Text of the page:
No Matter how bright today’s individual literary stars shone, luminous Diggi palace eclipsed them all. Clothed in vivid oranges, pinks and blues, glinting with Rajasthani mirror work, bedecked with little jewels of stalls, festooned in strings of light, and crossed and re-crossed by trails of fashionable, hippy and long booted beautiful people, its no surprise all the litterateurs were digging on Diggi.
The Diggi Place is meticulously divided into five venues: Durbar Hall, Mughal Tent, Baithak, Front Lawns & Samvad, all beautifully done up in different styles..
Thankfully our team was scheduled to attend few events in the Front Lawn and the Mughal Tent. But towards the end of the day as the crowd multiplied four folds, Jaipur Beat team was lucky even to be able to attend the sessions.
First we attended the “Khilli Battisi” poetry reading and interactions by Ashok Chakradhar moderated by Lata Sharma in Front Lawn. Ashok ji has revived the legacy of “32 lines “poem which was started by Late Hari Vansh Rai Bachchan. He glorified “Vachik Parampara” and beautifully drawn the connection between literature, love and progress of an individual in the session. He highlighted the fact about the literature festival that it was being held to get the languages closer. Moreover, he remarked that there are a few words which a language must accept from other language in its raw form. He got this point to audience attention by reciting a poem about “Global Warming” where if this word if translated in Hindi becomes Dhara Dhadhak, and Vishwa Vidaat which cannot be comprehended as easily as the word Global Warming. He joked at the prevalence of corruption in country by his poem, “Aayo kahan se dhanshyam”. On audience demand he also recited a few lines from his collection of “Jungle Gaatha”.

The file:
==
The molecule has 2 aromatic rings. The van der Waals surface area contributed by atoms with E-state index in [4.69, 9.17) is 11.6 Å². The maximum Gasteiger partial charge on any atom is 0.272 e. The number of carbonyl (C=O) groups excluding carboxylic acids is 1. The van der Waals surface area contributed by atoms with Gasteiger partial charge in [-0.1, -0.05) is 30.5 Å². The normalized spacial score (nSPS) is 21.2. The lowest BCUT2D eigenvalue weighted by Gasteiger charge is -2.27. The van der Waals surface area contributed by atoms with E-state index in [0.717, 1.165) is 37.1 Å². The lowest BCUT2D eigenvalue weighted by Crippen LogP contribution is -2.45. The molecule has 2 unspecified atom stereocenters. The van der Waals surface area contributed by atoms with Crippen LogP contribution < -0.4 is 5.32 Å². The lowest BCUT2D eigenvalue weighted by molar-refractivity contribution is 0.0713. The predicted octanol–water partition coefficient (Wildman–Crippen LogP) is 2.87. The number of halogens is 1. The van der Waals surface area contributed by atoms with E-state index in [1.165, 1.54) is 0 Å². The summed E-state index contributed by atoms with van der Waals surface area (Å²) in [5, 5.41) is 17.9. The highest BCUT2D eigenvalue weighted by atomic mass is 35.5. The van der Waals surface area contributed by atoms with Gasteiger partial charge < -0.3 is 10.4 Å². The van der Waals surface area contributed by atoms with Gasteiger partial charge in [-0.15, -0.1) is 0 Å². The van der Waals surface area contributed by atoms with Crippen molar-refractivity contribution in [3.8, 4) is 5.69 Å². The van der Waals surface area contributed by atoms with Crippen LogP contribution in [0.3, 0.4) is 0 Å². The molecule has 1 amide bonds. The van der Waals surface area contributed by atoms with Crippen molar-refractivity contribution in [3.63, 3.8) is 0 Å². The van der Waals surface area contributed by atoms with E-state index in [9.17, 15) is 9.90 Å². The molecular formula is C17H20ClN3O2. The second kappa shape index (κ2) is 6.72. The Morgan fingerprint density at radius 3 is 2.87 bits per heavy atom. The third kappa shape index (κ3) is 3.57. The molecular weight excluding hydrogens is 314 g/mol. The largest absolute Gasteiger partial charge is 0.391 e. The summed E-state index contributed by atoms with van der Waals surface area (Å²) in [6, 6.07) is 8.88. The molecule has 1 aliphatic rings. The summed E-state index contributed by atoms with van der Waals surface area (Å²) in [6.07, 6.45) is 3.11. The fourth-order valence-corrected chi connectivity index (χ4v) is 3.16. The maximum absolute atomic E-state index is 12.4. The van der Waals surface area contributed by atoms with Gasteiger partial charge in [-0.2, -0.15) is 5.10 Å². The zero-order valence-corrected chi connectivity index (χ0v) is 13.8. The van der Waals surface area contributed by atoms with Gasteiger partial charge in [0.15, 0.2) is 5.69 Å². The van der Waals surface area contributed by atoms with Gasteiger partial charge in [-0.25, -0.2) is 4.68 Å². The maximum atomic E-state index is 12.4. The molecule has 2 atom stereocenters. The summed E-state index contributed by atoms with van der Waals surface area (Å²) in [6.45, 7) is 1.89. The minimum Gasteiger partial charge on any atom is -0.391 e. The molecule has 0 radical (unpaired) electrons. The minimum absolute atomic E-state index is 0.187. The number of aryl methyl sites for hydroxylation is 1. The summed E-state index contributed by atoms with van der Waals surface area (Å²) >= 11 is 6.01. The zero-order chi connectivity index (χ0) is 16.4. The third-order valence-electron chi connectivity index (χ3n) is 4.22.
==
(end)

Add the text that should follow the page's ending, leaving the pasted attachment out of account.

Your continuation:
The first session of Mughal Tent saw Neeta Gupta (publisher at Yatra Books) introduce iconic poet, lyricist and film director Gulzar in conversation with writer and diplomat Pavan Varma. “Do Deewane Shahar Mein”. Gulzar Sahab’s read few of his selected poems in Hindi with Pavan Varma meticulously translating them to English. Amidst a lot of mirth and laughter, we saw the Gulzar’s astounding creative thought process and Pavan Varma’s in depth understanding and precise interpretation, gathering appreciation and praise from the audience as well as Gulzar himself. Pavan Varma wittingly admitted “If the original is so brilliant, the copy can’t be that bad.” Hearing such rousing piece of work filled our hearts with gratitude and a lot more love and respect for our National language. Gulzar’s legendary and awe inspiring work undoubtedly makes him one of the most coveted and admired personalities of the country. The Mughal Tent was house-full with fans and eager audience who sat smitten by Gulzar Sahab’s oration. Not to forget Hindi film director Vishal bharadwaj sitting in the audiance and the hundreds who did not mind standing outside the tent to hear him speak.
Girish Karnad, Kabir Bedi, Suhel Seth are few of the celebrities who can be seen moving around at JLF today.
It was also a day of drama at the Jaipur Literature Festival 2012 — the day began with the Inauguration ceremony and of course in anticipation of whether Salman Rushdie would attend the event or not. By lunch time, we had word from the New York-based novelist that he would skip the Jaipur Literature Festival. And just as we were wrapping up for the day, word got around that authors were reading out passages from Rushdie’s The Satanic Verses, the novel which earned him a fatwa from Ayatollah Khomeini on Valentine’s Day in 1989 and has been banned in India for over 23 years.
The first day laid the foundation of the Jaipur Literature Festival. With such strong back-to-back events lined up, with prominent personalities of the literary world, we were eager to attend the line-up for the days to come. Stay updated with live coverage of Jaipur Literature Festival at http://www.facebook.com/jaipurbeat .